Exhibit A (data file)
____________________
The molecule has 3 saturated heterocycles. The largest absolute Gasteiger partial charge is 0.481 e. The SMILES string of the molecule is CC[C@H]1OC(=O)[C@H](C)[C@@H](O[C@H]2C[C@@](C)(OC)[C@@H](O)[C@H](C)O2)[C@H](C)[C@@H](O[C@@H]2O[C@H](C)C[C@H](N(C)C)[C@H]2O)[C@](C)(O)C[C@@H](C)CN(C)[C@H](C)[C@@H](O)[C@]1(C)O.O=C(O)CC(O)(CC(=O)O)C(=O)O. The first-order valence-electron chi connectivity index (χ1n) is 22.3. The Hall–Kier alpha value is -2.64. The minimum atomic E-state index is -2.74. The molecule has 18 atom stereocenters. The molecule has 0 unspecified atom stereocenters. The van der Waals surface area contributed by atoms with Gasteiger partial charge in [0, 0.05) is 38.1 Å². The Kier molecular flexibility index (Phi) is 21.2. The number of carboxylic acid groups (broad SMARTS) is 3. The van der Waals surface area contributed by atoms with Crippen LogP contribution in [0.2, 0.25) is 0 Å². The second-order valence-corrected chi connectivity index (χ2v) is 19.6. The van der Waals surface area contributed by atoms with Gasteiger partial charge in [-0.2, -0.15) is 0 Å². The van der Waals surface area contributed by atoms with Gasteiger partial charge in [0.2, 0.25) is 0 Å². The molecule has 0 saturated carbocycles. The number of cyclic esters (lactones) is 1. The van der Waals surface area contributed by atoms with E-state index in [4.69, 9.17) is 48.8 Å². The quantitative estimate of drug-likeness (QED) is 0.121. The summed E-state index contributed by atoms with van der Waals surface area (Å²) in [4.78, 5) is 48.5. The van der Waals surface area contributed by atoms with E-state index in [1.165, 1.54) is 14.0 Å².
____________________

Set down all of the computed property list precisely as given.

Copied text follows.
The molecule has 3 saturated heterocycles. The largest absolute Gasteiger partial charge is 0.481 e. The SMILES string of the molecule is CC[C@H]1OC(=O)[C@H](C)[C@@H](O[C@H]2C[C@@](C)(OC)[C@@H](O)[C@H](C)O2)[C@H](C)[C@@H](O[C@@H]2O[C@H](C)C[C@H](N(C)C)[C@H]2O)[C@](C)(O)C[C@@H](C)CN(C)[C@H](C)[C@@H](O)[C@]1(C)O.O=C(O)CC(O)(CC(=O)O)C(=O)O. The first-order valence-electron chi connectivity index (χ1n) is 22.3. The Hall–Kier alpha value is -2.64. The minimum atomic E-state index is -2.74. The molecule has 18 atom stereocenters. The molecule has 0 unspecified atom stereocenters. The van der Waals surface area contributed by atoms with Gasteiger partial charge in [0, 0.05) is 38.1 Å². The Kier molecular flexibility index (Phi) is 21.2. The number of carboxylic acid groups (broad SMARTS) is 3. The van der Waals surface area contributed by atoms with Crippen LogP contribution in [0.2, 0.25) is 0 Å². The second-order valence-corrected chi connectivity index (χ2v) is 19.6. The van der Waals surface area contributed by atoms with Gasteiger partial charge in [-0.2, -0.15) is 0 Å². The van der Waals surface area contributed by atoms with Gasteiger partial charge in [0.2, 0.25) is 0 Å². The molecule has 0 saturated carbocycles. The number of cyclic esters (lactones) is 1. The van der Waals surface area contributed by atoms with E-state index in [4.69, 9.17) is 48.8 Å². The quantitative estimate of drug-likeness (QED) is 0.121. The summed E-state index contributed by atoms with van der Waals surface area (Å²) in [4.78, 5) is 48.5. The van der Waals surface area contributed by atoms with E-state index in [1.165, 1.54) is 14.0 Å².